Here we go again. Yesterday, supply chain sources became worried
about the low yield of the iPhone X
's structured light emitter used in its Face ID
recognition set at the front of the handset. Today, Wall Street Journal corroborates the supply constraint story for the modules, dubbed Romeo, and predicts more delays to the iPhone X production going forward.
Given how many people are holding back from buying a new iPhone precisely because of the X, any further postponement of shipments is likely to translate unfavorably to Apple's quarterly results, not to mention many frustrated users that will be forced to wait longer than expected to get their hands on the precious new iPhone X.
The parts that make Face ID possible are called Romeo and Juliet, as they have to be paired together for the system to work. Romeo throws in no less than 30 000 near-infrared beams at your face projecting a pattern onto it, while Juliet is the infrared camera that collects and infers the depth perception by calculating where the lines break via an algorithm. The tricky Romeo emitter is assembled by LG Innotek and Sharp, but is apparently so complex that yields have been subpar so far, and there aren't enough pieces to go together with all the Juliets that have been produced by other suppliers.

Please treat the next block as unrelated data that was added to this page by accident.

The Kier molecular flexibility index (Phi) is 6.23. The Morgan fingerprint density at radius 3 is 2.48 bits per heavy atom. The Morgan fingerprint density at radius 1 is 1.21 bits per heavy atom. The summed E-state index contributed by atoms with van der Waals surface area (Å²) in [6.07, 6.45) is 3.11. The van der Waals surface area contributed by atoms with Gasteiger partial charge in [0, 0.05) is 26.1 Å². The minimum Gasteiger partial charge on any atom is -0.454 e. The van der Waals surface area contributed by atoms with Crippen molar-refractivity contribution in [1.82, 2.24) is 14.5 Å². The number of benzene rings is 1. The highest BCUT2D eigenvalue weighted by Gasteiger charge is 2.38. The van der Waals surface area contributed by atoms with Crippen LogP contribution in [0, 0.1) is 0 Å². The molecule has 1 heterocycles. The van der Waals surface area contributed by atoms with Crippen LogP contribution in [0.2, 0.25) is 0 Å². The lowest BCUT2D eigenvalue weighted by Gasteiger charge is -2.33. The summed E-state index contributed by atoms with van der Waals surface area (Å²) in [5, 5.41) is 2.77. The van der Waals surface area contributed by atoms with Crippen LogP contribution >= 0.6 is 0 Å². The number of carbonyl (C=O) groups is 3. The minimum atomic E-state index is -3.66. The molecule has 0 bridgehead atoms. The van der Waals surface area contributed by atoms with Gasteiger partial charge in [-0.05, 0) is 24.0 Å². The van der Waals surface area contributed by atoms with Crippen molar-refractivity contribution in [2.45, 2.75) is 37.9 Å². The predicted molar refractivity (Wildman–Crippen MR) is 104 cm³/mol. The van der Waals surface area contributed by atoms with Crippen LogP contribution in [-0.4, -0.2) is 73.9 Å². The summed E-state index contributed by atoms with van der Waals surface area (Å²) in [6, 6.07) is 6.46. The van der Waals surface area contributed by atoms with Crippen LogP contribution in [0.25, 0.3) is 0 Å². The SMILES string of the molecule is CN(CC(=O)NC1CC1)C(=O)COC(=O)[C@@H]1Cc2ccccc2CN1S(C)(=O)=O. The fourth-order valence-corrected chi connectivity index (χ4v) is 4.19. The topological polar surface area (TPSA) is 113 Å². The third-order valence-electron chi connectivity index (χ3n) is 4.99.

It's not the first time that a new tech introduced by Apple would enter with a snag in the supply chain, but Tim Cook and gang usually manage to solve the constraints in the span of few weeks, so hopefully that will be the case with their biggest bet in years - the iPhone X - too.